The weight: Lonely Planet’s first guide book published in the early 1970’s was called “Across Asia on the Cheap” and came in at less than 150 pages. It covered everywhere from Turkey to Nepal, via Iran, Afghanistan and Pakistan and India. In contrast the current edition of Lonely Planet’s India Guide weighs in at 1220 pages. For one country, and it weights 1.5lb (685g). Doesn’t sound too bad? Try carrying it around all day, in the heat…
Unfortunately today’s guide books are trying to be everything to everyone. Lonely Planet used to focus on budget travelers, but now they include recommendations for some of the best, and most expensive hotels in the country.
A guidebook used to be tell you how to get from A to B. Now a guide book will have long chapters on the country’s history, government and culture. There will be chapters on the cuisine and a vocabulary of the local language.
Have you actually used any of those sections when traveling? Didn’t think so.
With the Non-Boring Travel Guide series I’ve tried to cut the information down to only the essentials. If you have an particular interest in the country’s cuisine or history – but a cooking book or historical memoir.
Most guide books have maps – lots of them, some, though definitely not all – are useful. I’ve been using guide books for so long that I can remember when guidebooks were hand drawn by the author and often not to scale – or the scale varied across the map!
Then the maps got better, except often they are in a tiny font, with the listings over the page, and really the size of a standard guidebook is too small for a good map.
And in the meanwhile countries like Thailand started producing good maps, free maps (covered in advertising for sure but accurate enough and regularly updated).
So a map in a guidebook, is no longer essential. There are options: you could just use Google Maps on your smartphone, iPad or similar? Do you really want to walk the streets glued to a tiny smartphone screen or, an easier to read, but sillier looking iPad? Get a free paper map – they are quite good, you can fold them up, put them in your back pocket, sit on them, and they don’t break, and they are free. They are easy to read in bright sunlight – in fact they can even act as a sun visor in bright sunlight – you can make your own annotations (with a pen). And when you forget them and leave them behind, you can get another one, without getting upset!
Don’t get me wrong: I love tech and toys too. But at the end of the day until they actually invent electronic paper the paper map rules, pick one up before you leave the airport.
Non-Boring Travel Guides a few maps and links to Google Maps for the detail – I still think most people will be better off with a paper map.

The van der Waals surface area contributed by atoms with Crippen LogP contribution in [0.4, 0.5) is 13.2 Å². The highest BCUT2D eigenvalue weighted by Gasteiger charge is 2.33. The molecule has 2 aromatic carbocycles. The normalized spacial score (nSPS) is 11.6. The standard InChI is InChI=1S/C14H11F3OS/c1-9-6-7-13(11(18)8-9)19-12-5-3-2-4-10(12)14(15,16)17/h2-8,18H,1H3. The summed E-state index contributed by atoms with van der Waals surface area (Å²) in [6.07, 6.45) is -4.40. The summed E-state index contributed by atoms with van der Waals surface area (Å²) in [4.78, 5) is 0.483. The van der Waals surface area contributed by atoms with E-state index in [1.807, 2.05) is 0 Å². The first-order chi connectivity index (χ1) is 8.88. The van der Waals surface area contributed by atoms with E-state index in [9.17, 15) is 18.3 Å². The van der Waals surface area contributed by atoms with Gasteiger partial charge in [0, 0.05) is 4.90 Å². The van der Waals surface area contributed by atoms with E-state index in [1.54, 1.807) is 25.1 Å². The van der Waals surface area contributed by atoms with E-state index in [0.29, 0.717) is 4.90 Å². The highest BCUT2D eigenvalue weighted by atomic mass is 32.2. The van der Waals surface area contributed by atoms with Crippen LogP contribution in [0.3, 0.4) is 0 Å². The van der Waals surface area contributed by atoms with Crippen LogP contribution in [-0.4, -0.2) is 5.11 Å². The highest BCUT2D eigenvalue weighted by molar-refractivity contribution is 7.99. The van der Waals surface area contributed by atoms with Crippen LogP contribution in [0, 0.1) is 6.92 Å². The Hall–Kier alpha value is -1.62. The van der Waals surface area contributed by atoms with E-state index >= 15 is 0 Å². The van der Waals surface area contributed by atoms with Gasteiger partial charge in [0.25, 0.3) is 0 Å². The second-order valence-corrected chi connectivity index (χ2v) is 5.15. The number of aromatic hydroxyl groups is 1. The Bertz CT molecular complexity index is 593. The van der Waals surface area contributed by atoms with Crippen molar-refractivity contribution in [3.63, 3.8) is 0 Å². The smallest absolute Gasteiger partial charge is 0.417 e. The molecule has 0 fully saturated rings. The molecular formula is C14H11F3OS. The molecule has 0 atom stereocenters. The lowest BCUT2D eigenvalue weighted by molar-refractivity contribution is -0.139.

My Views On What Should Be In A Guide Book
To me the main purpose of a guide book:
- To decided whether to go somewhere or not;
- General information on a country, location;
- Choice of location to stay
Getting a general feel for a destination is tricky if you all you do is surf the web. Often all you will find is either advertorial copy singing the praises of a destination or very specific information that won’t give you a realistic overview. One of the reasons that the early Lonely Planet guides became so popular was because they had opinions. If the guidebook writer didn’t like a place – they actually said it! How often have you seen that these days – it’s all terribly PC and balanced.
So I have opinions – you’ll need to get used to that. I do try to explain what I do or don’t like about a location, so you can make your own judgement as to whether you agree or not.
Choosing Where to Stay
Notice I said “location” – I mean the part of town, area, locale, not the specific hotel or resort. Recommending specific properties is where guide books get into trouble. There are too many properties to fact check correctly, properties change phone numbers, go uphill, go downhill, change their rates, close, reopen elsewhere.
Ever wondered why so many locations in Asia will have a Paradise Beach Guest House #2 and a Paradise Beach Bungalow #3. Its probably because many years ago a guide book recommend a Paradise Beach Guest House as being the best place to stay. Whether that original recommended outfit are any of the current ones, or in fact even exists – is unclear. Its the power of marketing in countries where its easy enough to mislead and mis-represent.
Non-Boring Travel Guides describes locations where you may want to stay- you can use specific suburb locations to easily narrow down suitable hotels using popular hotel booking sites.